2. Social HRI on Earth

2.1. Robot Social Roles in Human Groups

Social robots can play a variety of roles ranging from highly knowledgeable agents to social-emotional companions across human group interaction contexts. When engaging with a human group as a highly knowledgeable agent and expert in a task area, a social robot, for example, can provide counseling to couples (Utami and Bickmore, 2019), offer direction guide in public space (Fraune et al., 2019), host group game activities (Żarkowski, 2019), and allocate turns to players (Claure et al., 2020). In contrast to an expert role, a robot can take a peer role that strategically displays its vulnerability or emotions with the goal of ameliorating human group dynamics. For example, a robot Kip1 was designed as a peripheral conversation companion that promotes non-aggressive conversation between people by expressing either curious interest or fear via its gesture cues (Hoffman et al., 2015). Similarly, vulnerable statements made by a robot in a human group can positively impact the dynamics and collaboration among the group members (e.g., more equal conversation distribution and more positive group perception (Traeger et al., 2020)).

In addition to the expert and social-emotional companion roles, a robot can take a mediator role to directly resolve human team conflicts. For example, a social robot can improve people’s interpersonal conflict resolution skills by flagging a conflict onset and offering prompts for conflict resolution (Shen et al., 2018). Mediation via the Telenoid robot was also found to produce more agreements and more integrative agreements among human teammates in comparison with both a screen mediator and a human mediator (Druckman et al., 2020). The last social role category that a robot often takes in a human group is a moderator/supporter role. When taking this role, a robot could improve a human group’s social dynamics (Short et al., 2016) and a dyadic human team’s performance on a collaborative task by posing questions (Strohkorb et al., 2016).

Overall, a robot’s social role in a human group interaction distinctly shapes how humans interact with each other and how they perceive the robot.

2.2. Robot Social Behaviors in Human Groups

Both of a robot’s verbal and nonverbal social behaviors can positively influence human groups when displayed appropriately, though in their unique ways. Specifically, a robot’s verbal communication can support its expressions of emotion (Leite et al., 2013; Correia et al., 2018) and share informational content (Sabelli and Kanda, 2016) with humans. It can also improve a variety of affective phenomena in human-human interactions such as trust building (Correia et al., 2018), group engagement (Matsuyama et al., 2015), psychological safety of outgroup team members (Sebo et al., 2020a), equality and positivity within conversational groups (Traeger et al., 2020), and the inclusion of human members within a team (Sebo et al., 2020).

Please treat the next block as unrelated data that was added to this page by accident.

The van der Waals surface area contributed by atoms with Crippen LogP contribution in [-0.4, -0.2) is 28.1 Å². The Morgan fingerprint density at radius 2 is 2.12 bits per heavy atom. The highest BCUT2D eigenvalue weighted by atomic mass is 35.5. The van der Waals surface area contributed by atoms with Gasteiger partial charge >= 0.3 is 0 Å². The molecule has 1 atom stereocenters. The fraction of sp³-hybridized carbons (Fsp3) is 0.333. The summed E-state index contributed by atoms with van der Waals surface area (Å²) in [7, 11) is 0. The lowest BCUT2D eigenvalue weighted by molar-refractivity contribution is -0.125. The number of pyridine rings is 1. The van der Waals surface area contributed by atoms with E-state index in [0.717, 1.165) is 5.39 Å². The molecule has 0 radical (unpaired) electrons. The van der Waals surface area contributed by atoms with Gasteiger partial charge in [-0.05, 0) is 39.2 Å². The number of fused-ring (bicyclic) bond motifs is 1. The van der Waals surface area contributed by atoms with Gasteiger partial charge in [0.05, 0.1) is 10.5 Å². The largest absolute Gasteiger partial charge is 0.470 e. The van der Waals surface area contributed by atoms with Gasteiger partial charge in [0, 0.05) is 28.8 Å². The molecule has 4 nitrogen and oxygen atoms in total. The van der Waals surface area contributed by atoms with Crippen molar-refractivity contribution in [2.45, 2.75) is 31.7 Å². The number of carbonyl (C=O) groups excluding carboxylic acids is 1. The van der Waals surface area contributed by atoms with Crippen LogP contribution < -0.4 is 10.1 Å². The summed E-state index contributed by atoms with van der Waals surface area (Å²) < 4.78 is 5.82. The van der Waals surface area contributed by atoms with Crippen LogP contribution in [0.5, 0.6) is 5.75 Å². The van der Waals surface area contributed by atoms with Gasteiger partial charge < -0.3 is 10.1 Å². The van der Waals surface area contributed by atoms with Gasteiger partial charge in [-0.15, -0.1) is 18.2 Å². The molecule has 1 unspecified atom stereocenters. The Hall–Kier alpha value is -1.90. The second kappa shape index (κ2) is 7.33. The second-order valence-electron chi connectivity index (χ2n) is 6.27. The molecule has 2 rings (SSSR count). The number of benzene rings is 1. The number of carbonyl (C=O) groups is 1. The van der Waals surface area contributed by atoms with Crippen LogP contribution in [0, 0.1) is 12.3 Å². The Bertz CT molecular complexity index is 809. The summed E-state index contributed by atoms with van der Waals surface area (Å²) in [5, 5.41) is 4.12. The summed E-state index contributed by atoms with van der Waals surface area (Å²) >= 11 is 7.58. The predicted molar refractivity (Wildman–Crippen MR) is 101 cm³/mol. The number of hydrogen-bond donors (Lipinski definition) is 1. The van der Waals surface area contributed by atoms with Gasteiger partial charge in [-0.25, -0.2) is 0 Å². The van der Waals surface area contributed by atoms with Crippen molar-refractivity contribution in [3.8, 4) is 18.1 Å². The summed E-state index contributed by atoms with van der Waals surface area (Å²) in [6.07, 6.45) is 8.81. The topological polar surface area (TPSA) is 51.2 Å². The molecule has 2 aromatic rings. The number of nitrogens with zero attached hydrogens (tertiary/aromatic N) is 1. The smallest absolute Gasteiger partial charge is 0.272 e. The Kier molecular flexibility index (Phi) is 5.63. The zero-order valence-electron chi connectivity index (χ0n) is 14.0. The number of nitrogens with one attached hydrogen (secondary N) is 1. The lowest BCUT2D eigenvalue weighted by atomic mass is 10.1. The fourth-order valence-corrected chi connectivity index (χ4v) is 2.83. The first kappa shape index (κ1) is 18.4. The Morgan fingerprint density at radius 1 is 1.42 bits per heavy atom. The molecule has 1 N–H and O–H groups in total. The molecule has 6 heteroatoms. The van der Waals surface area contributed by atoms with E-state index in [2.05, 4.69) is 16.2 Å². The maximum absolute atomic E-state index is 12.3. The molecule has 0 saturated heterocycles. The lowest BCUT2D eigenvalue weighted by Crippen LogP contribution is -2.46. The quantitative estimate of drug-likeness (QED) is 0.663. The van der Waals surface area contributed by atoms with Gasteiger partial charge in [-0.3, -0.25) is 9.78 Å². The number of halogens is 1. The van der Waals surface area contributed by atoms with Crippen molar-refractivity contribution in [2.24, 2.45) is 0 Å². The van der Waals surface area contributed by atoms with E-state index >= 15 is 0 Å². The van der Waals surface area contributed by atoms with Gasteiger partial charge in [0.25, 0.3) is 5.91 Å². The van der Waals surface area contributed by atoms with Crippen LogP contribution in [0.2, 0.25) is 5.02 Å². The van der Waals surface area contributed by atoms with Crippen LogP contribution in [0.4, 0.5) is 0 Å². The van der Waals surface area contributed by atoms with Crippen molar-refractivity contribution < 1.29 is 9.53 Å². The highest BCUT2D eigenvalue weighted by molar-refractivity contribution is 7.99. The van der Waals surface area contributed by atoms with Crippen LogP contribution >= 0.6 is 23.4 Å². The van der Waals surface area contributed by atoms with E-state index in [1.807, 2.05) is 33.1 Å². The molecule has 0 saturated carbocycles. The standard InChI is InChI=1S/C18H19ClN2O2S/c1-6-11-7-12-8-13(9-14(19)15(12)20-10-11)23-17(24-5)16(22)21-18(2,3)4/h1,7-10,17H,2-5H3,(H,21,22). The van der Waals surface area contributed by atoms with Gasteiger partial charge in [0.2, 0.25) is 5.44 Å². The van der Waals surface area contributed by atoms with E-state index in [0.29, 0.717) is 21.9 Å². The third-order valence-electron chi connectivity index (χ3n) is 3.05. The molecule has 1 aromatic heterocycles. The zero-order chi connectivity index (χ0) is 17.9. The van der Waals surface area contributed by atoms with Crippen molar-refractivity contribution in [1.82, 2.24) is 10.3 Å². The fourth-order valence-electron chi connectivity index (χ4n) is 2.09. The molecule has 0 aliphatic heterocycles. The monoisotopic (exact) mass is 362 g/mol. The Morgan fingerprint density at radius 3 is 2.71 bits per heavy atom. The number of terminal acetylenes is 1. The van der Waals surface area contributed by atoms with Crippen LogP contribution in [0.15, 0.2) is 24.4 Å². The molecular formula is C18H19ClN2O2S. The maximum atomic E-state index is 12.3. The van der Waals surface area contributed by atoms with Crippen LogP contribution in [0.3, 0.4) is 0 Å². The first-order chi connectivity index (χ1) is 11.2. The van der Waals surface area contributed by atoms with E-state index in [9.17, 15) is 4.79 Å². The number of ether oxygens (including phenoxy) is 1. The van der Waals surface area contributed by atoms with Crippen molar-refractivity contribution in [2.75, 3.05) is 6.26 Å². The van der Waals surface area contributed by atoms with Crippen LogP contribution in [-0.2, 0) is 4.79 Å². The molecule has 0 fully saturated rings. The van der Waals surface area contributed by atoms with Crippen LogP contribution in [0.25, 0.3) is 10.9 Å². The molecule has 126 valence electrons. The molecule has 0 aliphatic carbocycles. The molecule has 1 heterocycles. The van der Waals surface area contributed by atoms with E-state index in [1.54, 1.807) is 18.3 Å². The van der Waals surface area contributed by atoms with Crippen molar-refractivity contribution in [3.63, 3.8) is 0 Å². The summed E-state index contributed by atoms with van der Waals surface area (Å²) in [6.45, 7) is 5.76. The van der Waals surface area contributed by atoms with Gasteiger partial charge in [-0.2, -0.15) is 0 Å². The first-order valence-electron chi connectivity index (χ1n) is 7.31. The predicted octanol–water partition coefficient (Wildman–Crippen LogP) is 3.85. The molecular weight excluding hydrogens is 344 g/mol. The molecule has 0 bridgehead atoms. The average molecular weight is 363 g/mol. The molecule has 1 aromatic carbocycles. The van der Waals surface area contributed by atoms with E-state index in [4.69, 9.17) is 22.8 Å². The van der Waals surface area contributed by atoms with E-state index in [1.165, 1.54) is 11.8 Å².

In addition to its verbal utterances, a robot’s nonverbal behaviors such as gestures (Liu et al., 2013), gaze (Mutlu et al., 2009; Skantze, 2017) navigation (Kidokoro et al., 2013; Mavrogiannis et al., 2019), and physical orientation (Vázquez et al., 2017; Shiomi et al., 2010) can influence people’s responses in a group interaction and their perception of the group (Sebo et al., 2020b). For example, robots were designed, in some interactions (Tennent et al., 2019; Fink et al., 2014), as peripheral or passive entities that shaped human group dynamics via implicit nonverbal behaviors without eliciting users’ awareness. Often inspired by Ju’s theory of implicit interactions (Ju and Leifer, 2008), this alternative design situates a robot as a passive entity in a group. For example, a robotic microphone that exhibits implicit engagement behaviors (e.g., nonverbal backchanneling) in a group problem solving context encouraged more active participation from passive human members and promoted more effective group collaboration performance (Tennent et al., 2019). As shown above, a robot’s social influence on human groups can be achieved through both its use of speech and nonverbal social cues.

Nevertheless, an excessive or inappropriate display of social cues may distract or interrupt humans in some circumstances (Kennedy et al., 2015; Yadollahi et al., 2018). For example, the frequency and length of a robot’s speech affected humans’ interaction outcomes more significantly than its content due to the disturbing effects of the inappropriate speech display (Jung et al., 2015; Short and Mataric, 2017). Penalizing high frequency of speech as the “communication cost” can yield more effective human-robot communication (Unhelkar et al., 2020). For nonverbal behaviors, a robot’s congruent display of social cues, e.g., contingent gaze and pointing gestures, can elicit greater human participation in an interaction (Lohan et al., 2012), while the asynchrony of social cues, e.g. robot head-gazes and pointing gestures made in different directions, may lead to interference effects and slow down human processing time (Langton, 2000; Langton and Bruce, 2000).